Robert Hayward Barlow (18 May 1918 – 1 or 2 January 1951) was an American author, avant-garde poet, anthropologist and historian of early Mexico, and expert in the Nahuatl language.
Barlow spent much of his youth at Fort Benning, Georgia, where his father, Colonel E. D. Barlow, was stationed; around 1932 Col. Barlow received a medical discharge and settled his family in the small town of DeLand, in central Florida. Family difficulties later forced Barlow to move to Washington, D.C., and Kansas.
Life and career
Barlow had been a friend of writers H. P. Lovecraft and Robert E. Howard since he was 13. He collaborated with Lovecraft on six stories, and Lovecraft made several extended visits to the young Barlow at his home in De Land,Florida. Barlow attempted to bind and distribute Lovecraft's story The Shunned House (1928) but bound only a few copies (Arkham House distributed some bound versions of the original Barlow project as late as the 1970s). Barlow aided significantly in the preservation of Lovecraft's manuscripts by typing texts in exchange for autographed manuscripts. At his death, Lovecraft's will named Barlow his literary executor and Barlow came to Providence shortly thereafter, and donated most of the manuscripts and some printed matter to the John Hay Library of Brown University.
Barlow was interested in printing and after becoming involved in the early 'fan' scene relating to fantasy and science fiction, published several important journals - The Dragon-Fly (two issues - 15 Oct 1935 and 15 May 1936); and Leaves (two issues - Summer 1937; Winter 1938/39). He was also proprietor of his imprint, the Dragon-Fly Press (Cassia, Florida) and under that imprint published two important works by members of the Lovecraft Circle - The Goblin Tower (the first verse collection by Frank Belknap Long - Lovecraft helped Barlow set the type for this) and The Cats of Ulthar, a story by H.P. Lovecraft.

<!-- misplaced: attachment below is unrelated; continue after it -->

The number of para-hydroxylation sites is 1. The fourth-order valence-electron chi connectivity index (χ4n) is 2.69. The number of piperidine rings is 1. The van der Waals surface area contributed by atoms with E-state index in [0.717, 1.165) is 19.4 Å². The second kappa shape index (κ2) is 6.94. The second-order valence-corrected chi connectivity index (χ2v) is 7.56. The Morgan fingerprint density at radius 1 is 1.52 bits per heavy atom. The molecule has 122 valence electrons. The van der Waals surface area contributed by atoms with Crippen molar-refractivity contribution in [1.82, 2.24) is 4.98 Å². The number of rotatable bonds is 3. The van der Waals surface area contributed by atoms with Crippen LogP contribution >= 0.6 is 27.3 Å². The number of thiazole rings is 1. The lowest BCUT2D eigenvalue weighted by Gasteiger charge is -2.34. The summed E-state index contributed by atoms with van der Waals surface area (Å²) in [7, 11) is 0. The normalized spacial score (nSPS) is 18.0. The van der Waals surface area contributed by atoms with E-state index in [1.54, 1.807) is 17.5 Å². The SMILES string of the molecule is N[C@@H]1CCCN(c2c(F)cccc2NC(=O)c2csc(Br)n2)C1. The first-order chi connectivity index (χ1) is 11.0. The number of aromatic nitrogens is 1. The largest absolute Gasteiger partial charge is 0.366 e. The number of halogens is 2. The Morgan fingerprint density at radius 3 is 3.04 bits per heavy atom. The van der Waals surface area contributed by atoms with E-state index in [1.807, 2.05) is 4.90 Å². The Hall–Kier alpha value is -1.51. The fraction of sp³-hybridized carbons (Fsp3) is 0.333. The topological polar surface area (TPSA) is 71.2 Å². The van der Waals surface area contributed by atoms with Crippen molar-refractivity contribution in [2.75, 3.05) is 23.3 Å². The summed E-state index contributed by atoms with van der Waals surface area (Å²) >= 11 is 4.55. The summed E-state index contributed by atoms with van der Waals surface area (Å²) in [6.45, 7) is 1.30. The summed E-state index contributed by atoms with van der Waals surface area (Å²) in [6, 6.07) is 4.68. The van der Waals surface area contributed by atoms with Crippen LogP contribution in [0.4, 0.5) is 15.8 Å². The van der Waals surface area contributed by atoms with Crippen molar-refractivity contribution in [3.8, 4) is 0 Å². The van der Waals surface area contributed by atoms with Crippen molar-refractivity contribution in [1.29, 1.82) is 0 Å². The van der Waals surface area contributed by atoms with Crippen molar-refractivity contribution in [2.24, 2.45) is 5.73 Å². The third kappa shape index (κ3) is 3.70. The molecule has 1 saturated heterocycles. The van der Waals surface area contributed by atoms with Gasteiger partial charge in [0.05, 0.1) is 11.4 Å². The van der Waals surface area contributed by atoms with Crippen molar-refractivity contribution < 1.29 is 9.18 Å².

Barlow's fiction career was interrupted in 1937 by a variety of circumstances, including the death of his friend and mentor Lovecraft, and his own uprooting from Florida because of family troubles. As late as 1938 he edited Lovecraft's Notes and Commonplace Book and in 1943 lent assistance to the first bibliography of Lovecraft (by Francis T. Laney and William H. Evans). His poignant memoir of Lovecraft, “The Wind That is in the Grass” can be found in Marginalia (Arkham House, 1944). Barlow also contributed the introduction for the 1944 Arkham House volume Jumbee and Other Uncanny Tales by his fellow Floridian and Weird Tales author Henry S. Whitehead.
Barlow moved permanently to Mexico around 1943, where he taught at several colleges, and in 1948 became chairman of the anthropology department at Mexico City College and a distinguished anthropologist of Indian culture, as well as a poet writing both formalist verse and experimental verse of the Activist school pioneered by Lawrence Hart. In 1950 he published Mexihkatl itonalama (“The Mexican's calendar”), a Nahuatl-language newspaper. His work in Meso-American anthropology is of pioneering significance, and his collected anthropological papers are in the process of publication in Mexico.
Barlow had written as early as 1944 that he had “a subtle feeling that my curious and uneasy life is not destined to prolong itself”. He committed suicide on the first or second of January, 1951, apparently fearing the exposure of his homosexuality by a disgruntled student. William S. Burroughs, then a student of Barlow's, briefly described his death in a letter to Allen Ginsberg, dated January 11: “A queer Professor from K.C., Mo., head of the Anthropology dept. here at M.C.C. where I collect my $75 per month, knocked himself off a few days ago with overdose of goof balls. Vomit all over the bed. I can’t see this suicide kick.